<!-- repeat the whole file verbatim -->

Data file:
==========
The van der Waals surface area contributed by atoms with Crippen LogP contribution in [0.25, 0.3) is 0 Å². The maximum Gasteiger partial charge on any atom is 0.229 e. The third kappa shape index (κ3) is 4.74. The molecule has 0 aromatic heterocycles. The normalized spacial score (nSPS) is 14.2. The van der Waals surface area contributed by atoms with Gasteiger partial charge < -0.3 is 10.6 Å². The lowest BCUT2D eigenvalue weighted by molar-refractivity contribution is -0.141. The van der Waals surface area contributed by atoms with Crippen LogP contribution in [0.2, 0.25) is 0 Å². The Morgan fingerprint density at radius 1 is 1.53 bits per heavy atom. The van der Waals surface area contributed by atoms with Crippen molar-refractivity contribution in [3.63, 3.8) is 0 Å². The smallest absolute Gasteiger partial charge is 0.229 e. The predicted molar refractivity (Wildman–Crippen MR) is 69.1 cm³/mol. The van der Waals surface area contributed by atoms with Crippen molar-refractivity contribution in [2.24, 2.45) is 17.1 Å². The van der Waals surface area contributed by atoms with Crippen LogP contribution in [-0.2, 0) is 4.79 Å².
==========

The van der Waals surface area contributed by atoms with Crippen LogP contribution in [0.25, 0.3) is 0 Å². The maximum Gasteiger partial charge on any atom is 0.229 e. The third kappa shape index (κ3) is 4.74. The molecule has 0 aromatic heterocycles. The normalized spacial score (nSPS) is 14.2. The van der Waals surface area contributed by atoms with Gasteiger partial charge < -0.3 is 10.6 Å². The lowest BCUT2D eigenvalue weighted by molar-refractivity contribution is -0.141. The van der Waals surface area contributed by atoms with Crippen LogP contribution in [0.2, 0.25) is 0 Å². The Morgan fingerprint density at radius 1 is 1.53 bits per heavy atom. The van der Waals surface area contributed by atoms with Crippen molar-refractivity contribution in [3.63, 3.8) is 0 Å². The smallest absolute Gasteiger partial charge is 0.229 e. The predicted molar refractivity (Wildman–Crippen MR) is 69.1 cm³/mol. The van der Waals surface area contributed by atoms with Crippen molar-refractivity contribution in [2.24, 2.45) is 17.1 Å². The van der Waals surface area contributed by atoms with Crippen LogP contribution in [-0.2, 0) is 4.79 Å².